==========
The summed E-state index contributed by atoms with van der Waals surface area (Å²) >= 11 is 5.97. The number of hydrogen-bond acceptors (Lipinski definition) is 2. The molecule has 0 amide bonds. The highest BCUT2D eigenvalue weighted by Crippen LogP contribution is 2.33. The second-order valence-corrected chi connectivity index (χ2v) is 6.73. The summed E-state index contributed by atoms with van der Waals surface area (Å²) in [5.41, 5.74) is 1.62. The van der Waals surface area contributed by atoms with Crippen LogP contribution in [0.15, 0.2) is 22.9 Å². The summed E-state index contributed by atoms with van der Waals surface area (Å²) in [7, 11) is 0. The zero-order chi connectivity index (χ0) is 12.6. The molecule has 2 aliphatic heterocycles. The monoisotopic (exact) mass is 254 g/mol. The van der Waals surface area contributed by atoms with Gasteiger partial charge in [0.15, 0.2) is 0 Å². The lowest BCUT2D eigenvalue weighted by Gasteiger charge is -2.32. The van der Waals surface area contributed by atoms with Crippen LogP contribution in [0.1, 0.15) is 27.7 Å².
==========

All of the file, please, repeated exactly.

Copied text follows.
The summed E-state index contributed by atoms with van der Waals surface area (Å²) >= 11 is 5.97. The number of hydrogen-bond acceptors (Lipinski definition) is 2. The molecule has 0 amide bonds. The highest BCUT2D eigenvalue weighted by Crippen LogP contribution is 2.33. The second-order valence-corrected chi connectivity index (χ2v) is 6.73. The summed E-state index contributed by atoms with van der Waals surface area (Å²) in [5.41, 5.74) is 1.62. The van der Waals surface area contributed by atoms with Crippen LogP contribution in [0.15, 0.2) is 22.9 Å². The summed E-state index contributed by atoms with van der Waals surface area (Å²) in [7, 11) is 0. The zero-order chi connectivity index (χ0) is 12.6. The molecule has 2 aliphatic heterocycles. The monoisotopic (exact) mass is 254 g/mol. The van der Waals surface area contributed by atoms with Gasteiger partial charge in [0.15, 0.2) is 0 Å². The lowest BCUT2D eigenvalue weighted by Gasteiger charge is -2.32. The van der Waals surface area contributed by atoms with Crippen LogP contribution in [0.1, 0.15) is 27.7 Å².